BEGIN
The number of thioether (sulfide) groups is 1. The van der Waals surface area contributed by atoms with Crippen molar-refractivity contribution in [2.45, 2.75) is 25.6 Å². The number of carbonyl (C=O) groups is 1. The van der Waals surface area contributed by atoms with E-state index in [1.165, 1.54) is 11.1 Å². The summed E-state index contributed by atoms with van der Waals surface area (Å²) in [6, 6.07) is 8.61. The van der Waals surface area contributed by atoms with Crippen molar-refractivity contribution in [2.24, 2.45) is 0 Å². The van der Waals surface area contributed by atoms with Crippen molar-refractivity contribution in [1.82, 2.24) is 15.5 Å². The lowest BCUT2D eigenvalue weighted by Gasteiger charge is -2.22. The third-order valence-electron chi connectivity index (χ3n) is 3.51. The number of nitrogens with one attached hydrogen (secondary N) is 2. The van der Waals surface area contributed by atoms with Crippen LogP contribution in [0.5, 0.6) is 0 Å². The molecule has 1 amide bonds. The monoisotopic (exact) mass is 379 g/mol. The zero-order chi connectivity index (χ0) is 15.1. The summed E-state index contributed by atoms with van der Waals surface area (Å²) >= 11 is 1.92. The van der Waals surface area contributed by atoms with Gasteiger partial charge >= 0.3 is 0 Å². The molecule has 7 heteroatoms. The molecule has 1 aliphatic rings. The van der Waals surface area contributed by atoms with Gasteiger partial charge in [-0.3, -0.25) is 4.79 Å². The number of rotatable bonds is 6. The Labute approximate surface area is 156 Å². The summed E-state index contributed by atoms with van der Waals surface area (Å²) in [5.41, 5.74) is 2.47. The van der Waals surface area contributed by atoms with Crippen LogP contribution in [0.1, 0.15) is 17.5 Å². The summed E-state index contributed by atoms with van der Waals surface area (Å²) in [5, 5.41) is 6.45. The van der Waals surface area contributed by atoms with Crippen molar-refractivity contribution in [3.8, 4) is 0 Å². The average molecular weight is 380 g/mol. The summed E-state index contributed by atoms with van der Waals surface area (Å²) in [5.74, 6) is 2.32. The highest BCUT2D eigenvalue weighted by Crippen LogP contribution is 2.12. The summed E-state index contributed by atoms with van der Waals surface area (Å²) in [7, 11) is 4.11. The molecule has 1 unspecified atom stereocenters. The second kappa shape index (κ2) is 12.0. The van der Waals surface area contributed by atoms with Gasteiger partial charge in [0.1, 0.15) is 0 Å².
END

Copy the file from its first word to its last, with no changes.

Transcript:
The number of thioether (sulfide) groups is 1. The van der Waals surface area contributed by atoms with Crippen molar-refractivity contribution in [2.45, 2.75) is 25.6 Å². The number of carbonyl (C=O) groups is 1. The van der Waals surface area contributed by atoms with E-state index in [1.165, 1.54) is 11.1 Å². The summed E-state index contributed by atoms with van der Waals surface area (Å²) in [6, 6.07) is 8.61. The van der Waals surface area contributed by atoms with Crippen molar-refractivity contribution in [2.24, 2.45) is 0 Å². The van der Waals surface area contributed by atoms with Crippen molar-refractivity contribution in [1.82, 2.24) is 15.5 Å². The lowest BCUT2D eigenvalue weighted by Gasteiger charge is -2.22. The third-order valence-electron chi connectivity index (χ3n) is 3.51. The number of nitrogens with one attached hydrogen (secondary N) is 2. The van der Waals surface area contributed by atoms with Crippen LogP contribution in [0.5, 0.6) is 0 Å². The molecule has 1 amide bonds. The monoisotopic (exact) mass is 379 g/mol. The zero-order chi connectivity index (χ0) is 15.1. The summed E-state index contributed by atoms with van der Waals surface area (Å²) >= 11 is 1.92. The van der Waals surface area contributed by atoms with Gasteiger partial charge >= 0.3 is 0 Å². The molecule has 7 heteroatoms. The molecule has 1 aliphatic rings. The van der Waals surface area contributed by atoms with Gasteiger partial charge in [-0.3, -0.25) is 4.79 Å². The number of rotatable bonds is 6. The Labute approximate surface area is 156 Å². The summed E-state index contributed by atoms with van der Waals surface area (Å²) in [5.41, 5.74) is 2.47. The van der Waals surface area contributed by atoms with Crippen LogP contribution in [0.1, 0.15) is 17.5 Å². The summed E-state index contributed by atoms with van der Waals surface area (Å²) in [5, 5.41) is 6.45. The van der Waals surface area contributed by atoms with Crippen molar-refractivity contribution in [3.8, 4) is 0 Å². The average molecular weight is 380 g/mol. The summed E-state index contributed by atoms with van der Waals surface area (Å²) in [5.74, 6) is 2.32. The highest BCUT2D eigenvalue weighted by Crippen LogP contribution is 2.12. The summed E-state index contributed by atoms with van der Waals surface area (Å²) in [7, 11) is 4.11. The molecule has 1 unspecified atom stereocenters. The second kappa shape index (κ2) is 12.0. The van der Waals surface area contributed by atoms with Gasteiger partial charge in [0.1, 0.15) is 0 Å².